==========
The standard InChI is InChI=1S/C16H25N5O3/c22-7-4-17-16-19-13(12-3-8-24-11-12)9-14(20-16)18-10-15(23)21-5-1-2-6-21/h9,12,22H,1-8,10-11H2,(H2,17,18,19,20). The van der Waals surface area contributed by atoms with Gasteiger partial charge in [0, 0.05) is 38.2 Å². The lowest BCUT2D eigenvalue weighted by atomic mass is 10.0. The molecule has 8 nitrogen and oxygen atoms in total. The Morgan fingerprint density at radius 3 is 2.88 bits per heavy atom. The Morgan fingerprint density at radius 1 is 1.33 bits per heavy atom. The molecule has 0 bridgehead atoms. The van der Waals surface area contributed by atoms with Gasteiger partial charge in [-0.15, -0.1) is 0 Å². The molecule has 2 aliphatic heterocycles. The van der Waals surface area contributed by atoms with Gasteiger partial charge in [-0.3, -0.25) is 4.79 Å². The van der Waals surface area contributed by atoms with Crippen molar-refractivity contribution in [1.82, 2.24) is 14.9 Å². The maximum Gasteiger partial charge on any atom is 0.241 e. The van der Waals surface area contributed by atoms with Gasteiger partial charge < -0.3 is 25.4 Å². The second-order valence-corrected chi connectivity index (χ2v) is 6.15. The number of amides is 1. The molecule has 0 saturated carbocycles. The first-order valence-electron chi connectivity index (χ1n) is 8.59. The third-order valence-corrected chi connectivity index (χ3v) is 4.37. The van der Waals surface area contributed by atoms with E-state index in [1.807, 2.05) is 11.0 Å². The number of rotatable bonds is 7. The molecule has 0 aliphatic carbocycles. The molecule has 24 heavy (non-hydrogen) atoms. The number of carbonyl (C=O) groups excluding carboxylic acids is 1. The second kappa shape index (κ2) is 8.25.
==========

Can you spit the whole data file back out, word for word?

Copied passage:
The standard InChI is InChI=1S/C16H25N5O3/c22-7-4-17-16-19-13(12-3-8-24-11-12)9-14(20-16)18-10-15(23)21-5-1-2-6-21/h9,12,22H,1-8,10-11H2,(H2,17,18,19,20). The van der Waals surface area contributed by atoms with Gasteiger partial charge in [0, 0.05) is 38.2 Å². The lowest BCUT2D eigenvalue weighted by atomic mass is 10.0. The molecule has 8 nitrogen and oxygen atoms in total. The Morgan fingerprint density at radius 3 is 2.88 bits per heavy atom. The Morgan fingerprint density at radius 1 is 1.33 bits per heavy atom. The molecule has 0 bridgehead atoms. The van der Waals surface area contributed by atoms with Gasteiger partial charge in [-0.15, -0.1) is 0 Å². The molecule has 2 aliphatic heterocycles. The van der Waals surface area contributed by atoms with Gasteiger partial charge in [-0.3, -0.25) is 4.79 Å². The van der Waals surface area contributed by atoms with Crippen molar-refractivity contribution in [1.82, 2.24) is 14.9 Å². The maximum Gasteiger partial charge on any atom is 0.241 e. The van der Waals surface area contributed by atoms with Gasteiger partial charge < -0.3 is 25.4 Å². The second-order valence-corrected chi connectivity index (χ2v) is 6.15. The number of amides is 1. The molecule has 0 saturated carbocycles. The first-order valence-electron chi connectivity index (χ1n) is 8.59. The third-order valence-corrected chi connectivity index (χ3v) is 4.37. The van der Waals surface area contributed by atoms with E-state index in [1.807, 2.05) is 11.0 Å². The number of rotatable bonds is 7. The molecule has 0 aliphatic carbocycles. The molecule has 24 heavy (non-hydrogen) atoms. The number of carbonyl (C=O) groups excluding carboxylic acids is 1. The second kappa shape index (κ2) is 8.25.